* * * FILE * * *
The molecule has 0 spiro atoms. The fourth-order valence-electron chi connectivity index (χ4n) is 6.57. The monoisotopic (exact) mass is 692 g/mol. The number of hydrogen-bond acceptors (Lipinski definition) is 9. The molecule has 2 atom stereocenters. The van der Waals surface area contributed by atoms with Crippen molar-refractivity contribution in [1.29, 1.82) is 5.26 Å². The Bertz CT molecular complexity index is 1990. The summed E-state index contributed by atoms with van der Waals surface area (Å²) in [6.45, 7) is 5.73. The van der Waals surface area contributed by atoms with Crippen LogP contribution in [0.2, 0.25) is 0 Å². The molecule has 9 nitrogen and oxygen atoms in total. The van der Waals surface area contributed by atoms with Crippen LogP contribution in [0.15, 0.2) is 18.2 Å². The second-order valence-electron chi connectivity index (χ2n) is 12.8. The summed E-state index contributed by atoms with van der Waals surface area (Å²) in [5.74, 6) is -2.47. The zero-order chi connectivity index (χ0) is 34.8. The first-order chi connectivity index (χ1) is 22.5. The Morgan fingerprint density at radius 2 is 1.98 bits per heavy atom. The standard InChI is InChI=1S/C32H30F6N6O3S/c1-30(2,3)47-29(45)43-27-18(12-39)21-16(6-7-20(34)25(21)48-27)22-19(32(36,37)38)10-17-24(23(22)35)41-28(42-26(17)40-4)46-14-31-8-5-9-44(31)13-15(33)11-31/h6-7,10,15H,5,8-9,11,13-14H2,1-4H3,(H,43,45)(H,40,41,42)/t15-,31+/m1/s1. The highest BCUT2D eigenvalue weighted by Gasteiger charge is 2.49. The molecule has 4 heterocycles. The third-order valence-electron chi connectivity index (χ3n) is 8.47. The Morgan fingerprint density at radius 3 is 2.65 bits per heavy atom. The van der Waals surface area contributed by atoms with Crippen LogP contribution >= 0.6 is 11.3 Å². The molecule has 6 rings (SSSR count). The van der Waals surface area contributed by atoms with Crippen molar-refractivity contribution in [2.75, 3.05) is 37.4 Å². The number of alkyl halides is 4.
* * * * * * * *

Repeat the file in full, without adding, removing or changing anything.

The molecule has 0 spiro atoms. The fourth-order valence-electron chi connectivity index (χ4n) is 6.57. The monoisotopic (exact) mass is 692 g/mol. The number of hydrogen-bond acceptors (Lipinski definition) is 9. The molecule has 2 atom stereocenters. The van der Waals surface area contributed by atoms with Crippen molar-refractivity contribution in [1.29, 1.82) is 5.26 Å². The Bertz CT molecular complexity index is 1990. The summed E-state index contributed by atoms with van der Waals surface area (Å²) in [6.45, 7) is 5.73. The van der Waals surface area contributed by atoms with Crippen LogP contribution in [0.2, 0.25) is 0 Å². The molecule has 9 nitrogen and oxygen atoms in total. The van der Waals surface area contributed by atoms with Crippen LogP contribution in [0.15, 0.2) is 18.2 Å². The second-order valence-electron chi connectivity index (χ2n) is 12.8. The summed E-state index contributed by atoms with van der Waals surface area (Å²) in [5.74, 6) is -2.47. The zero-order chi connectivity index (χ0) is 34.8. The first-order chi connectivity index (χ1) is 22.5. The Morgan fingerprint density at radius 2 is 1.98 bits per heavy atom. The standard InChI is InChI=1S/C32H30F6N6O3S/c1-30(2,3)47-29(45)43-27-18(12-39)21-16(6-7-20(34)25(21)48-27)22-19(32(36,37)38)10-17-24(23(22)35)41-28(42-26(17)40-4)46-14-31-8-5-9-44(31)13-15(33)11-31/h6-7,10,15H,5,8-9,11,13-14H2,1-4H3,(H,43,45)(H,40,41,42)/t15-,31+/m1/s1. The highest BCUT2D eigenvalue weighted by Gasteiger charge is 2.49. The molecule has 4 heterocycles. The third-order valence-electron chi connectivity index (χ3n) is 8.47. The Morgan fingerprint density at radius 3 is 2.65 bits per heavy atom. The van der Waals surface area contributed by atoms with Crippen LogP contribution >= 0.6 is 11.3 Å². The molecule has 6 rings (SSSR count). The van der Waals surface area contributed by atoms with Crippen molar-refractivity contribution in [2.75, 3.05) is 37.4 Å². The number of alkyl halides is 4.